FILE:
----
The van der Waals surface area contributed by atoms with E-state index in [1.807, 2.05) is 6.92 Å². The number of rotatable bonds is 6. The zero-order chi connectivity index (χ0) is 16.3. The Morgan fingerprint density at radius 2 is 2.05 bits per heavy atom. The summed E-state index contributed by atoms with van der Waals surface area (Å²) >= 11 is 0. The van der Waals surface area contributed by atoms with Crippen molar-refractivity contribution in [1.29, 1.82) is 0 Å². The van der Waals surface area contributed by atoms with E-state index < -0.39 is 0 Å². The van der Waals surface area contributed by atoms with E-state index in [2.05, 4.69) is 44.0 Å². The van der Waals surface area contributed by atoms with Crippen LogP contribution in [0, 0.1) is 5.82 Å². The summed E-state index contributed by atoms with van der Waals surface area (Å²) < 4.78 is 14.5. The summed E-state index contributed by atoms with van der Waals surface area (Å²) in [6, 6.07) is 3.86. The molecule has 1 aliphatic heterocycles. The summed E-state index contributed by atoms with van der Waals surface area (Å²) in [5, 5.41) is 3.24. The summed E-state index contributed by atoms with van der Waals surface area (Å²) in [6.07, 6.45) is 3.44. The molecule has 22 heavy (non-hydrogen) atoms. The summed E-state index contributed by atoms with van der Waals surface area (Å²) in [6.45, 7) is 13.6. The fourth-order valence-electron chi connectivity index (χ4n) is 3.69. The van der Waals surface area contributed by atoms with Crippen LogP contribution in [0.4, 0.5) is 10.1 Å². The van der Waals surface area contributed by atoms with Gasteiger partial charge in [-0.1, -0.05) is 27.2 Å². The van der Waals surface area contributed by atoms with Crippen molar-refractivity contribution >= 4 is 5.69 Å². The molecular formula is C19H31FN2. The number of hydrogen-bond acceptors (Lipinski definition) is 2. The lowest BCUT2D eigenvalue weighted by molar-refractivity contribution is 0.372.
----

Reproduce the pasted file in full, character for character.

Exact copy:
The van der Waals surface area contributed by atoms with E-state index in [1.807, 2.05) is 6.92 Å². The number of rotatable bonds is 6. The zero-order chi connectivity index (χ0) is 16.3. The Morgan fingerprint density at radius 2 is 2.05 bits per heavy atom. The summed E-state index contributed by atoms with van der Waals surface area (Å²) >= 11 is 0. The van der Waals surface area contributed by atoms with Crippen molar-refractivity contribution in [1.29, 1.82) is 0 Å². The van der Waals surface area contributed by atoms with E-state index < -0.39 is 0 Å². The van der Waals surface area contributed by atoms with E-state index in [2.05, 4.69) is 44.0 Å². The van der Waals surface area contributed by atoms with Crippen LogP contribution in [0, 0.1) is 5.82 Å². The summed E-state index contributed by atoms with van der Waals surface area (Å²) < 4.78 is 14.5. The summed E-state index contributed by atoms with van der Waals surface area (Å²) in [6, 6.07) is 3.86. The molecule has 1 aliphatic heterocycles. The summed E-state index contributed by atoms with van der Waals surface area (Å²) in [5, 5.41) is 3.24. The summed E-state index contributed by atoms with van der Waals surface area (Å²) in [6.07, 6.45) is 3.44. The molecule has 22 heavy (non-hydrogen) atoms. The summed E-state index contributed by atoms with van der Waals surface area (Å²) in [6.45, 7) is 13.6. The fourth-order valence-electron chi connectivity index (χ4n) is 3.69. The van der Waals surface area contributed by atoms with Crippen LogP contribution in [0.4, 0.5) is 10.1 Å². The van der Waals surface area contributed by atoms with Gasteiger partial charge in [-0.1, -0.05) is 27.2 Å². The van der Waals surface area contributed by atoms with Crippen molar-refractivity contribution >= 4 is 5.69 Å². The molecular formula is C19H31FN2. The number of hydrogen-bond acceptors (Lipinski definition) is 2. The lowest BCUT2D eigenvalue weighted by molar-refractivity contribution is 0.372.